Though Schmidt underwent a battery of tests that showed he wasn’t suicidal and had no other psychological problems, he wound up staying at Barnabas for a month because the assisted-living facility wouldn’t take him back, LaCosta said.
“I suspect one or more people took offense to the fact that Ken insisted he wasn’t in need of a guardian. It rubbed some people the wrong way,” LaCosta said. “But sometimes, the squeaky wheel is the only one that gets the grease.”
The move to Barnabas turned out to be “a blessing in disguise” because Schmidt said the tests he took corroborated what he had been saying all along: There was nothing wrong with him.
But while he was there, his already shaky financial situation took a turn for the worse.
On Oct. 2, his condominium association filed the lien on his townhouse because of the unpaid maintenance fees. Three weeks later, the bank that sold Schmidt a reverse mortgage in 2005 filed a foreclosure notice. It’s common for such agreements to have a clause that allows the bank to foreclose if the owner doesn’t occupy the home for a period longer than six months, LaCosta said.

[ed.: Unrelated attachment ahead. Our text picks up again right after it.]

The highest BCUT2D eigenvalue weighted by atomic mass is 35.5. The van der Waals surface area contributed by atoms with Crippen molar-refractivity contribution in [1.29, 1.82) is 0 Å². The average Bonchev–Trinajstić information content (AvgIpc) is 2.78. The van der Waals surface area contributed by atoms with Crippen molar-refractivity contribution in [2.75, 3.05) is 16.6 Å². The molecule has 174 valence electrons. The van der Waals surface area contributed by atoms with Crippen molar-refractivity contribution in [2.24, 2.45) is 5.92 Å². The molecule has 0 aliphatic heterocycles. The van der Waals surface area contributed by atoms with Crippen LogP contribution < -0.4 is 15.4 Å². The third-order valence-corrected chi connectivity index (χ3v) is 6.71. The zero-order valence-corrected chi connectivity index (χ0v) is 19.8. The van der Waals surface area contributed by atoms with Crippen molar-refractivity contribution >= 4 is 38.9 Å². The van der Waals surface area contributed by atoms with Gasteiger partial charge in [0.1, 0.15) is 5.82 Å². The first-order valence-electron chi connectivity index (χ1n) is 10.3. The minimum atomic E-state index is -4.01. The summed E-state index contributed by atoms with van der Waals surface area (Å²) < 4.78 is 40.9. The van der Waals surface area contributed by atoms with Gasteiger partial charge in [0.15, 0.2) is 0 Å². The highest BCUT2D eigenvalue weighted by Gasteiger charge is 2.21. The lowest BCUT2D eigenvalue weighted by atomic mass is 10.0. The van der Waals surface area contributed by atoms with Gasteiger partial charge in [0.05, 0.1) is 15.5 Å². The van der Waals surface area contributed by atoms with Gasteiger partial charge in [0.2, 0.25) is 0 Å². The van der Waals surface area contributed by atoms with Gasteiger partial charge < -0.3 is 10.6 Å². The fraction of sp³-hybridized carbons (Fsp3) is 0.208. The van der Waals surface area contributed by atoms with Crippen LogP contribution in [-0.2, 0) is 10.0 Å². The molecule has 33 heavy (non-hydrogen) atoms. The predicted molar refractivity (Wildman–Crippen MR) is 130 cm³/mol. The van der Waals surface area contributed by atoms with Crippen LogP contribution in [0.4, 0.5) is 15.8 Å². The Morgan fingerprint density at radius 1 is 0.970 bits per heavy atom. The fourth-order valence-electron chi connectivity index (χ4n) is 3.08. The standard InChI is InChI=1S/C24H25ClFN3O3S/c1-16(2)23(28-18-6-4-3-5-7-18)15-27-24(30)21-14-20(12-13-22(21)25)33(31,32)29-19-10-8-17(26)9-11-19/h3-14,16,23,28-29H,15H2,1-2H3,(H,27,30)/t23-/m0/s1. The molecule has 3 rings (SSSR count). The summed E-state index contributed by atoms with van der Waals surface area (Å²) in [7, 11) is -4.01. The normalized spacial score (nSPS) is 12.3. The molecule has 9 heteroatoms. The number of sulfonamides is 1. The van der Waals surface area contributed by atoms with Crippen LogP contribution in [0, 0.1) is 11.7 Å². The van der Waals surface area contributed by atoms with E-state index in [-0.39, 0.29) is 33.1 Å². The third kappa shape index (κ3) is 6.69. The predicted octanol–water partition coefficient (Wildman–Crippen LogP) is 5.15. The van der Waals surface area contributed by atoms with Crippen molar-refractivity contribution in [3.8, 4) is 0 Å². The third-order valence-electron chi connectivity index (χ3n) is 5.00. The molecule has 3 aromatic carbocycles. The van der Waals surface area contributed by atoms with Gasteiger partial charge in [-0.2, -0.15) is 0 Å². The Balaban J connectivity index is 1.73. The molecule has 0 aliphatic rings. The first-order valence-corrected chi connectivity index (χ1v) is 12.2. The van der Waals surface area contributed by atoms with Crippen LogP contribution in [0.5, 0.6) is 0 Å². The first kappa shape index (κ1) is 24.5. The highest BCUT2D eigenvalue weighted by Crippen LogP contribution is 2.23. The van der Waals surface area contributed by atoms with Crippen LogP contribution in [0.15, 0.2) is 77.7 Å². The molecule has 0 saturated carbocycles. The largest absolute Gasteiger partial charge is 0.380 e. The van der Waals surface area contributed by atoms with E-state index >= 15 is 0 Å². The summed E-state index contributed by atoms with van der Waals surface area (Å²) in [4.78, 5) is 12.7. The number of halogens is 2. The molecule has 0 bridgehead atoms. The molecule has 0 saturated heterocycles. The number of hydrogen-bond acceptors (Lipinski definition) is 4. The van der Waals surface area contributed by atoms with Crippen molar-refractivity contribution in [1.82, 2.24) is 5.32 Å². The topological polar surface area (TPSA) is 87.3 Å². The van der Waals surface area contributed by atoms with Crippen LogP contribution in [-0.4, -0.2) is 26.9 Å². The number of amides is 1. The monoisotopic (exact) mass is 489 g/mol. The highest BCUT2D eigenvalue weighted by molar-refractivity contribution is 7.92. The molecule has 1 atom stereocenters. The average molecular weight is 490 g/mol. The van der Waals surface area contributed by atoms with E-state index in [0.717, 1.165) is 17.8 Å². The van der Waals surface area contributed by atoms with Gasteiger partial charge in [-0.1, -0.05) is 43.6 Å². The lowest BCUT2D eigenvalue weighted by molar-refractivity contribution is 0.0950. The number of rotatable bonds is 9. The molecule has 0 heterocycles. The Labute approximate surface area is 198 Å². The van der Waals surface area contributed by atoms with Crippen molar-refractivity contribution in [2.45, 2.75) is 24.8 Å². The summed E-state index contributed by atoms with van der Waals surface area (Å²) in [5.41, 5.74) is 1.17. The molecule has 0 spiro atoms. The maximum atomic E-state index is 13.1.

Schmidt had paid off his original mortgage years ago.
Home, at last
At the end of October, Schmidt was moved again, this time to an assisted-living facility 15 miles away in Point Pleasant Beach, N.J.
Schmidt said he was anxious for weeks leading up to his hearing in Ocean County Superior Court in Toms River. As it turned out, he had nothing to worry about, at least as far as the hearing was concerned.
The lawyer for the public guardian, Suzanne Dykes, didn’t contest Schmidt’s petition to have the guardianship dissolved.
“You have made your voice clear,” Judge John A. Peterson Jr. told Schmidt at the conclusion of the 20-minute hearing. “I offer you all the best, and congratulate you on your recovery.”